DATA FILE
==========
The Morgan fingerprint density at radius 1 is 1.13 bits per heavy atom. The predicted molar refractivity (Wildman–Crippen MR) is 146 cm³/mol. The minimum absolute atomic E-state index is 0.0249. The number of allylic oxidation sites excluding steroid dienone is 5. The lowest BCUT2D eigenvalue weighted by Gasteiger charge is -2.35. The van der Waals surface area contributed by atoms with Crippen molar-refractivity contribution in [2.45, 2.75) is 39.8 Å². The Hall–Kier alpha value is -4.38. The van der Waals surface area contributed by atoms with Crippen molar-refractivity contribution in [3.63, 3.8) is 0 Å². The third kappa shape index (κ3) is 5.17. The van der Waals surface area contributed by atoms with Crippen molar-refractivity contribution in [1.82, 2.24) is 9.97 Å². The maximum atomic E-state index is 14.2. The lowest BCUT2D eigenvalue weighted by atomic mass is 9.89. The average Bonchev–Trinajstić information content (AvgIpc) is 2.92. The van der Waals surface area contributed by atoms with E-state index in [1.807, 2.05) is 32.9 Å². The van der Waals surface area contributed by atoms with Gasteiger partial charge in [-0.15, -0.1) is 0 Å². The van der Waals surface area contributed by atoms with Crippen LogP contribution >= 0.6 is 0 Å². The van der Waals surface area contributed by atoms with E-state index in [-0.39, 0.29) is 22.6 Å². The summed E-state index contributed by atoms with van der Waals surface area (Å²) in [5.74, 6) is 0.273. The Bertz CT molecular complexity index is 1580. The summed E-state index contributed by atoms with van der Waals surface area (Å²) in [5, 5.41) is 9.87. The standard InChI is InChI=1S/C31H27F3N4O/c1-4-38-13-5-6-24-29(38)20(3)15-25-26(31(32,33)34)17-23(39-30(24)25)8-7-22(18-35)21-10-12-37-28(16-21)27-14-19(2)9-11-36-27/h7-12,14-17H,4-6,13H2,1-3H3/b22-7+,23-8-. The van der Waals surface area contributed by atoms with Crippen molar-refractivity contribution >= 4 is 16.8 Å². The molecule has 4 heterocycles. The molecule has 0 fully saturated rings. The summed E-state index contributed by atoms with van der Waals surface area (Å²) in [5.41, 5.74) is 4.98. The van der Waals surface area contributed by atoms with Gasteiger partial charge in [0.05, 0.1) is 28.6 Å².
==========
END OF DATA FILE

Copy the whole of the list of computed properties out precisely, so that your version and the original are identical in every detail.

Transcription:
The Morgan fingerprint density at radius 1 is 1.13 bits per heavy atom. The predicted molar refractivity (Wildman–Crippen MR) is 146 cm³/mol. The minimum absolute atomic E-state index is 0.0249. The number of allylic oxidation sites excluding steroid dienone is 5. The lowest BCUT2D eigenvalue weighted by Gasteiger charge is -2.35. The van der Waals surface area contributed by atoms with Crippen molar-refractivity contribution in [2.45, 2.75) is 39.8 Å². The Hall–Kier alpha value is -4.38. The van der Waals surface area contributed by atoms with Crippen molar-refractivity contribution in [3.63, 3.8) is 0 Å². The third kappa shape index (κ3) is 5.17. The van der Waals surface area contributed by atoms with Crippen molar-refractivity contribution in [1.82, 2.24) is 9.97 Å². The maximum atomic E-state index is 14.2. The lowest BCUT2D eigenvalue weighted by atomic mass is 9.89. The average Bonchev–Trinajstić information content (AvgIpc) is 2.92. The van der Waals surface area contributed by atoms with E-state index in [1.807, 2.05) is 32.9 Å². The van der Waals surface area contributed by atoms with Gasteiger partial charge in [-0.15, -0.1) is 0 Å². The van der Waals surface area contributed by atoms with Crippen LogP contribution >= 0.6 is 0 Å². The van der Waals surface area contributed by atoms with E-state index in [-0.39, 0.29) is 22.6 Å². The summed E-state index contributed by atoms with van der Waals surface area (Å²) in [5.74, 6) is 0.273. The Bertz CT molecular complexity index is 1580. The summed E-state index contributed by atoms with van der Waals surface area (Å²) in [5, 5.41) is 9.87. The standard InChI is InChI=1S/C31H27F3N4O/c1-4-38-13-5-6-24-29(38)20(3)15-25-26(31(32,33)34)17-23(39-30(24)25)8-7-22(18-35)21-10-12-37-28(16-21)27-14-19(2)9-11-36-27/h7-12,14-17H,4-6,13H2,1-3H3/b22-7+,23-8-. The van der Waals surface area contributed by atoms with Crippen molar-refractivity contribution >= 4 is 16.8 Å². The molecule has 4 heterocycles. The molecule has 0 fully saturated rings. The summed E-state index contributed by atoms with van der Waals surface area (Å²) in [5.41, 5.74) is 4.98. The van der Waals surface area contributed by atoms with Gasteiger partial charge in [0.05, 0.1) is 28.6 Å².